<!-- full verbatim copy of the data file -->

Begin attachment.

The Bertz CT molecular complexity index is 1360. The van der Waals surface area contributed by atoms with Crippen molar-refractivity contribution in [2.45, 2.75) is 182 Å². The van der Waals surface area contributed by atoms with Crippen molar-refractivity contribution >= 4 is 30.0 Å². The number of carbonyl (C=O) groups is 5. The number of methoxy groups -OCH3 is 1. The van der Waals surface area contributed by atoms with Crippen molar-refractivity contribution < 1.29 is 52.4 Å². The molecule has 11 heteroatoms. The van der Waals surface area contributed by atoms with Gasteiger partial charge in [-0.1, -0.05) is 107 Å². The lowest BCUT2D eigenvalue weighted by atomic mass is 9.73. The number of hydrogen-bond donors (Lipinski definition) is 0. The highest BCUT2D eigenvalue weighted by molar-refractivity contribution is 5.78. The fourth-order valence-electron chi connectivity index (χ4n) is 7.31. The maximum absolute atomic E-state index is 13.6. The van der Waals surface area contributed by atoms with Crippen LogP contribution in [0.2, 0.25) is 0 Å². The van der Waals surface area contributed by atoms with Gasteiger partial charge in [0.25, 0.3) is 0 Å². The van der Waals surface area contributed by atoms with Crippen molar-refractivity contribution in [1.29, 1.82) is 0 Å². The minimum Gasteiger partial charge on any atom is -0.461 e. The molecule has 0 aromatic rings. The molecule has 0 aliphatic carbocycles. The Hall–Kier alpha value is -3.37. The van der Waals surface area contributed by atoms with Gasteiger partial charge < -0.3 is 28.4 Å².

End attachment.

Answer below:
The Bertz CT molecular complexity index is 1360. The van der Waals surface area contributed by atoms with Crippen molar-refractivity contribution in [2.45, 2.75) is 182 Å². The van der Waals surface area contributed by atoms with Crippen molar-refractivity contribution >= 4 is 30.0 Å². The number of carbonyl (C=O) groups is 5. The number of methoxy groups -OCH3 is 1. The van der Waals surface area contributed by atoms with Crippen molar-refractivity contribution < 1.29 is 52.4 Å². The molecule has 11 heteroatoms. The van der Waals surface area contributed by atoms with Gasteiger partial charge in [-0.1, -0.05) is 107 Å². The lowest BCUT2D eigenvalue weighted by atomic mass is 9.73. The number of hydrogen-bond donors (Lipinski definition) is 0. The highest BCUT2D eigenvalue weighted by molar-refractivity contribution is 5.78. The fourth-order valence-electron chi connectivity index (χ4n) is 7.31. The maximum absolute atomic E-state index is 13.6. The van der Waals surface area contributed by atoms with Crippen LogP contribution in [0.2, 0.25) is 0 Å². The van der Waals surface area contributed by atoms with Gasteiger partial charge in [0.25, 0.3) is 0 Å². The van der Waals surface area contributed by atoms with Crippen molar-refractivity contribution in [1.29, 1.82) is 0 Å². The minimum Gasteiger partial charge on any atom is -0.461 e. The molecule has 0 aromatic rings. The molecule has 0 aliphatic carbocycles. The Hall–Kier alpha value is -3.37. The van der Waals surface area contributed by atoms with Gasteiger partial charge < -0.3 is 28.4 Å².